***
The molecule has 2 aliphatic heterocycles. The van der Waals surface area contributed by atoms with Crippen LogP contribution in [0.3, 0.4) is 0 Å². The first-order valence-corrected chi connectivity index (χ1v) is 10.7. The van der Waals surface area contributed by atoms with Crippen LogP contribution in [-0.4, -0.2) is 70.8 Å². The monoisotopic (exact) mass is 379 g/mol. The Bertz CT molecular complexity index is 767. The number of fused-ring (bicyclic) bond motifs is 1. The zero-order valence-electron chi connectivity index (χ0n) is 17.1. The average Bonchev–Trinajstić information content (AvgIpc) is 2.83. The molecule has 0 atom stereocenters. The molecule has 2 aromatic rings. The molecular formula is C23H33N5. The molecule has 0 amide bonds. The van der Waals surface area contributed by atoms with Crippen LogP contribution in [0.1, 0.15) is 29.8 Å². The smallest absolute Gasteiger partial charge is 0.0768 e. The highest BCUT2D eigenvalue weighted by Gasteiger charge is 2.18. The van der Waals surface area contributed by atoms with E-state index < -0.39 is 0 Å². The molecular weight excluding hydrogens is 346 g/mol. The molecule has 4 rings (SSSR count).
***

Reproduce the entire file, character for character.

The molecule has 2 aliphatic heterocycles. The van der Waals surface area contributed by atoms with Crippen LogP contribution in [0.3, 0.4) is 0 Å². The first-order valence-corrected chi connectivity index (χ1v) is 10.7. The van der Waals surface area contributed by atoms with Crippen LogP contribution in [-0.4, -0.2) is 70.8 Å². The monoisotopic (exact) mass is 379 g/mol. The Bertz CT molecular complexity index is 767. The number of fused-ring (bicyclic) bond motifs is 1. The zero-order valence-electron chi connectivity index (χ0n) is 17.1. The average Bonchev–Trinajstić information content (AvgIpc) is 2.83. The molecule has 0 atom stereocenters. The molecule has 2 aromatic rings. The molecular formula is C23H33N5. The molecule has 0 amide bonds. The van der Waals surface area contributed by atoms with Crippen LogP contribution in [0.1, 0.15) is 29.8 Å². The smallest absolute Gasteiger partial charge is 0.0768 e. The highest BCUT2D eigenvalue weighted by Gasteiger charge is 2.18. The van der Waals surface area contributed by atoms with E-state index < -0.39 is 0 Å². The molecular weight excluding hydrogens is 346 g/mol. The molecule has 4 rings (SSSR count).